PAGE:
Recipes on the Rail: Something Sweet to Enjoy with Your Valentine
BNSF’s predecessors and their passenger rail dining services each had their own set of signature menus and dishes, depending on their geographical routes. Our series, Recipes on the Rail, will take you back to the days of dining car service and provide you with some delicious recipes for your enjoyment.
While short dinner excursions on rail or on a boat may make a romantic Valentine’s date night or special anniversary dinner today, dining aboard a train used to be an everyday affair to the more affluent travelers who wished to see the West Coast on our predecessor lines.
Before railcar dining, travelers had limited options for dining during their journey. Sometimes they would pack their own food baskets for the trip, but those wouldn’t always last. If baskets ran out, there might be a young boy working as a “news butcher” roaming the railcars with fruit, sandwiches and newspapers for sale.
If passengers were lucky, there was a refreshment room where they could disembark to stretch their legs and hastily buy a variety of pies, sandwiches or hard-boiled eggs to tide them over. However, they only had about 15 minutes to get their food and drink (about the time it took to replenish the water tanks for the steam locomotives) before the call to board the train was heard.
That all changed in the mid-1800s following the introduction of the Pullman car. In 1868, just a few years after unveiling his sleeper car, George Pullman introduced the first dining car, The Delmonico, and changed the way passengers traveled by rail forever. The car cost $20,000 to build, or approximately $360,000 in today’s currency.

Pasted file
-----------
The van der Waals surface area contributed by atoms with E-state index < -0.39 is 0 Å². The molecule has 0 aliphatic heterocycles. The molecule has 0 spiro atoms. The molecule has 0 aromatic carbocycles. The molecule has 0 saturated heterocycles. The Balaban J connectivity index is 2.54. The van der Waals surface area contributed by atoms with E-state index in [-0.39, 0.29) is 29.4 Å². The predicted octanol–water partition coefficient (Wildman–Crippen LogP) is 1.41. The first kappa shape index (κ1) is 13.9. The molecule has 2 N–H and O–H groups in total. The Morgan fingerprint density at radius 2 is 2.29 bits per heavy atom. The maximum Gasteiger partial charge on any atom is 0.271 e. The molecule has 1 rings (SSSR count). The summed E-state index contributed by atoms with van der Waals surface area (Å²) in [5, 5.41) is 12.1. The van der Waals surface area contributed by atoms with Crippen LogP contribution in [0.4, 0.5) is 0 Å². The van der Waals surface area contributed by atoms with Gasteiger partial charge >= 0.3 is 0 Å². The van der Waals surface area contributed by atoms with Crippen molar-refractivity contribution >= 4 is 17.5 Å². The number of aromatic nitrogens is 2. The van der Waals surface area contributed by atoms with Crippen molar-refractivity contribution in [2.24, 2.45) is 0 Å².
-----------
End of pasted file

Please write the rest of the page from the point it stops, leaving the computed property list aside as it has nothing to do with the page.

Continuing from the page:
At first, the cars were arranged to have the kitchen in the middle with seating flanked on either side, but that proved to be an undesirable layout, so most later models placed the kitchen at one end of the car. Each dining car had a trained, permanent staff of two cooks and four attentive waiters who sometimes served upwards of 250 meals per day, though some services may have a staff up to a dozen.
When BNSF predecessor Northern Pacific debuted its express service to the West Coast, the North Coast Limited, on April 29, 1900, the dining menu was as rich as the sights viewed from the railcar domes. As passengers traveled from Chicago through Yellowstone National Park and all the way to Seattle they were encouraged to stop by the railcar for friendly service, good conversation and a hot meal finished off with delicious desserts like the Northern Pacific Devil’s Food Cake.
As Valentine’s Day nears, you too can recreate the romantic luxury of passenger rail days-gone-by -- and enjoy this cake with a loved one or some friends.
Northern Pacific Devil’s Food Cake #1
- ½ cup butter, softened
- 1 cup sugar
- 4 large eggs
- 1 cup milk
- ½ tsp baking soda
- 1/8 (a pinch) of salt
- ¼ tsp vanilla extract
- ½ cup cocoa powder
- 1 tsp baking powder
- ¼ tsp ground cinnamon
- 1 ½ cups all-purpose flour
In a large mixing bowl, cream butter and sugar. Add eggs, one at a time, beating well after each addition. Stir soda, salt and vanilla into milk. Add to first mixture. Add sifted dry ingredients, mixing completely. Pour into 9x13 inch greased cake pan. Bake at 350 degrees for 35 minutes.